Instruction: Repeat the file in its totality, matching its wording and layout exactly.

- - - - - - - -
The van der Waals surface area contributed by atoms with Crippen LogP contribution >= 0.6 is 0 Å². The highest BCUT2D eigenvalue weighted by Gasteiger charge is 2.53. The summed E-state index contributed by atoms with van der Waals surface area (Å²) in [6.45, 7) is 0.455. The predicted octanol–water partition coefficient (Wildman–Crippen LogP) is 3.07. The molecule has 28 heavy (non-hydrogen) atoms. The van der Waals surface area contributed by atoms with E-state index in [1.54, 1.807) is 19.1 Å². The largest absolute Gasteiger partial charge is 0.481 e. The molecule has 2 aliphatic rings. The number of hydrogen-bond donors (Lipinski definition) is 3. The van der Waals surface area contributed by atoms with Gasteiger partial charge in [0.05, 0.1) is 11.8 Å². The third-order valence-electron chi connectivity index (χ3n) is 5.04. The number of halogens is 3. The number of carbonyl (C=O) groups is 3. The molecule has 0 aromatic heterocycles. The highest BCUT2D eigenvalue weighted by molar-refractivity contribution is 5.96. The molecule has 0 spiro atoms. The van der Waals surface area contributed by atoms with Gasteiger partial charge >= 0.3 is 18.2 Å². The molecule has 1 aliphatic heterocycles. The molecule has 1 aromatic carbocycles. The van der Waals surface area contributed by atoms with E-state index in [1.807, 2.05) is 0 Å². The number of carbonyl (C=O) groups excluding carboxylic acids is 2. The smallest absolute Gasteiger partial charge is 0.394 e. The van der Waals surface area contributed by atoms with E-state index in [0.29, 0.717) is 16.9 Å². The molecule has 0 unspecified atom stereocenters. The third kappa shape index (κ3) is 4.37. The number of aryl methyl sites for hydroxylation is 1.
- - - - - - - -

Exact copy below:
The van der Waals surface area contributed by atoms with Crippen LogP contribution >= 0.6 is 0 Å². The highest BCUT2D eigenvalue weighted by Gasteiger charge is 2.53. The summed E-state index contributed by atoms with van der Waals surface area (Å²) in [6.45, 7) is 0.455. The predicted octanol–water partition coefficient (Wildman–Crippen LogP) is 3.07. The molecule has 28 heavy (non-hydrogen) atoms. The van der Waals surface area contributed by atoms with E-state index in [1.54, 1.807) is 19.1 Å². The largest absolute Gasteiger partial charge is 0.481 e. The molecule has 2 aliphatic rings. The number of hydrogen-bond donors (Lipinski definition) is 3. The van der Waals surface area contributed by atoms with Gasteiger partial charge in [0.05, 0.1) is 11.8 Å². The third-order valence-electron chi connectivity index (χ3n) is 5.04. The number of halogens is 3. The number of carbonyl (C=O) groups is 3. The molecule has 0 aromatic heterocycles. The highest BCUT2D eigenvalue weighted by molar-refractivity contribution is 5.96. The molecule has 0 spiro atoms. The van der Waals surface area contributed by atoms with Gasteiger partial charge >= 0.3 is 18.2 Å². The molecule has 1 aliphatic heterocycles. The molecule has 1 aromatic carbocycles. The van der Waals surface area contributed by atoms with E-state index in [1.807, 2.05) is 0 Å². The number of carbonyl (C=O) groups excluding carboxylic acids is 2. The smallest absolute Gasteiger partial charge is 0.394 e. The van der Waals surface area contributed by atoms with E-state index in [0.29, 0.717) is 16.9 Å². The molecule has 0 unspecified atom stereocenters. The third kappa shape index (κ3) is 4.37. The number of aryl methyl sites for hydroxylation is 1.